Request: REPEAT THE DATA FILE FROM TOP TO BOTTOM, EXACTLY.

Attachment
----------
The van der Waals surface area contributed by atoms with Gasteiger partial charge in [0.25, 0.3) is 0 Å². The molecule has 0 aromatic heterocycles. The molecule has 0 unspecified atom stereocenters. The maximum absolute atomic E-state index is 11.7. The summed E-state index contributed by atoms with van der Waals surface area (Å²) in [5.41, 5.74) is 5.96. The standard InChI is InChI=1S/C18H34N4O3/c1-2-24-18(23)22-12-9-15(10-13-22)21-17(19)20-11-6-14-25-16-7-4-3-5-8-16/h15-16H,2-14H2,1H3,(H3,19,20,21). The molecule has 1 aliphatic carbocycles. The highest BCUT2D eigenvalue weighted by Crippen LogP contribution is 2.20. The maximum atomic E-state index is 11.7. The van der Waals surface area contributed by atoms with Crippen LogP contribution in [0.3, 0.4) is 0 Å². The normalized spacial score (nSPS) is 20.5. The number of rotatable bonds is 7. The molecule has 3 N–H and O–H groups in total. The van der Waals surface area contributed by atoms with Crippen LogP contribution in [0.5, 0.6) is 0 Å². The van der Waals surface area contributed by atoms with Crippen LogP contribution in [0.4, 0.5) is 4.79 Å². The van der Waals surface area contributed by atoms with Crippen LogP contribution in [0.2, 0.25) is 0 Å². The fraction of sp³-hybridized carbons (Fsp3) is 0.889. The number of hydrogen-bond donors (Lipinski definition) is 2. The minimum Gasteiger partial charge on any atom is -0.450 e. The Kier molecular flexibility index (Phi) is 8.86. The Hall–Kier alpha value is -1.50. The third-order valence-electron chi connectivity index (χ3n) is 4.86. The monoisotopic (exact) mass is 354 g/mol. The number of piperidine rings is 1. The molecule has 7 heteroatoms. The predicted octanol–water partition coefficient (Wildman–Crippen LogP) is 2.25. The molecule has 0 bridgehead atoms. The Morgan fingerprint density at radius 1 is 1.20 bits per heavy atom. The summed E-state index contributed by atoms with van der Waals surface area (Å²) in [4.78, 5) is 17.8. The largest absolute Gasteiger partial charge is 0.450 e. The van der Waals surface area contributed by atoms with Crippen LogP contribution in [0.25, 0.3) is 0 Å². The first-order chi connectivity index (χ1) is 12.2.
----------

The van der Waals surface area contributed by atoms with Gasteiger partial charge in [0.25, 0.3) is 0 Å². The molecule has 0 aromatic heterocycles. The molecule has 0 unspecified atom stereocenters. The maximum absolute atomic E-state index is 11.7. The summed E-state index contributed by atoms with van der Waals surface area (Å²) in [5.41, 5.74) is 5.96. The standard InChI is InChI=1S/C18H34N4O3/c1-2-24-18(23)22-12-9-15(10-13-22)21-17(19)20-11-6-14-25-16-7-4-3-5-8-16/h15-16H,2-14H2,1H3,(H3,19,20,21). The molecule has 1 aliphatic carbocycles. The highest BCUT2D eigenvalue weighted by Crippen LogP contribution is 2.20. The maximum atomic E-state index is 11.7. The van der Waals surface area contributed by atoms with Crippen LogP contribution in [0.3, 0.4) is 0 Å². The normalized spacial score (nSPS) is 20.5. The number of rotatable bonds is 7. The molecule has 3 N–H and O–H groups in total. The van der Waals surface area contributed by atoms with Crippen LogP contribution in [0.5, 0.6) is 0 Å². The van der Waals surface area contributed by atoms with Crippen LogP contribution in [0.4, 0.5) is 4.79 Å². The van der Waals surface area contributed by atoms with Crippen LogP contribution in [0.2, 0.25) is 0 Å². The fraction of sp³-hybridized carbons (Fsp3) is 0.889. The number of hydrogen-bond donors (Lipinski definition) is 2. The minimum Gasteiger partial charge on any atom is -0.450 e. The Kier molecular flexibility index (Phi) is 8.86. The Hall–Kier alpha value is -1.50. The third-order valence-electron chi connectivity index (χ3n) is 4.86. The monoisotopic (exact) mass is 354 g/mol. The number of piperidine rings is 1. The molecule has 7 heteroatoms. The predicted octanol–water partition coefficient (Wildman–Crippen LogP) is 2.25. The molecule has 0 bridgehead atoms. The Morgan fingerprint density at radius 1 is 1.20 bits per heavy atom. The summed E-state index contributed by atoms with van der Waals surface area (Å²) in [4.78, 5) is 17.8. The largest absolute Gasteiger partial charge is 0.450 e. The van der Waals surface area contributed by atoms with Crippen LogP contribution in [0.25, 0.3) is 0 Å². The first-order chi connectivity index (χ1) is 12.2.